Johnson & Johnson Baby Shampoo Fails Drug Regulator's Quality Test, Company Denies The Findings
The trouble for the US healthcare giant Johnson & Johnson seems to be far from ending, recently, Rajasthan’s drug regulator found that its popular ‘No More Tears’ baby shampoo contains a cancer-causing substance, reported the Money Control. According to the Rajasthan’s Durg Control Organisation, two batches of the shampoo which were manufactured in J&J’s facility in Baddi town of Himachal Pradesh contained formaldehyde, a known carcinogen, more than what the company has stated.
The Rajasthan drug watchdog issued a notice on March 31, 2019 ordering that the shampoo bottles from these two batches should be taken off the shelves. In the notice, it also mentioned that the samples picked for testing are “not of standard quality”. Raja Ram Sharma, a member of Rajasthan drug controller told The Print that they have found a higher amount of formaldehyde in J&J’s shampoos. The examining body has also asked for proper action against the company under the Drugs and Cosmetics Act, 1940.
The Central Drugs Standard Control Organisation said that it will scrutinise the matter closely. Eshwara Reddy, a member of Drug Controller General of India told The Indian Express that they will the monitor movement of such type of products in the market.
Company refutes the findings
However, the company spokesperson has refuted the findings and claimed that their products are safe and go along with Indian laws. The spokesperson said, “We have confirmed to the Indian authorities that we do not add formaldehyde as an ingredient in our shampoo nor does Johnson’s baby shampoo contain any ingredient that can release formaldehyde over time”. The company said that they have challenged the interim test results and the unknown and unspecified methods uptaken by the government body. The spokesperson also said that the samples have been sent for re-testing.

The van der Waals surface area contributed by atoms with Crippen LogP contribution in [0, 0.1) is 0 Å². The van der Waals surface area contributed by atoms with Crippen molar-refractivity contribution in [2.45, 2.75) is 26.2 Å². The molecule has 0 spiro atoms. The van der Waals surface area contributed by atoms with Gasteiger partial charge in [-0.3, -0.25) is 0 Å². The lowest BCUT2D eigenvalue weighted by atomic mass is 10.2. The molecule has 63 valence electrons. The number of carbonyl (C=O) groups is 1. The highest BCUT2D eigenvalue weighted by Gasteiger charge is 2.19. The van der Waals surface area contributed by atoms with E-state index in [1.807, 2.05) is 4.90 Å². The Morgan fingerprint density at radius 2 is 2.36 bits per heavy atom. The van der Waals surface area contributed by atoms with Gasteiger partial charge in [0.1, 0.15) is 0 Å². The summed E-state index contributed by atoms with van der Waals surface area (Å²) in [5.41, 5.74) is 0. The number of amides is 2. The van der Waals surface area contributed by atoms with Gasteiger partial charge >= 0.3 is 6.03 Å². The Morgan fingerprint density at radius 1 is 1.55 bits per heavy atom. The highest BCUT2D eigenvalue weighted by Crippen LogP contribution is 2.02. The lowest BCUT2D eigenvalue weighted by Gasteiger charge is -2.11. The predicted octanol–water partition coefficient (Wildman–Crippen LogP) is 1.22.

This is not the first time J&J’s has come under scrutiny. The California jury on 21 August 2017, ordered Johnson & Johnson to pay a record $417 million to a hospitalised woman who claimed in a lawsuit that the firm’s iconic baby powder caused her ovarian cancer when regularly applied for feminine hygiene.
The lawsuit was brought by Eva Echeverria, a 63-year-old woman who said that she started using Johnson’s baby powder on a daily basis when she was 11-year-old and was diagnosed with ovarian cancer ten years ago in 2007. In another case, on February 2016, Missouri state jury ordered the Health giant Johnson & Johnson to pay a hefty sum of $72 million in damages to the family of an Alabama woman Jacqueline Fox who died from ovarian cancer allegedly caused by using the company’s Baby Powder and other products that contained talc for feminine hygiene for more than 35 years.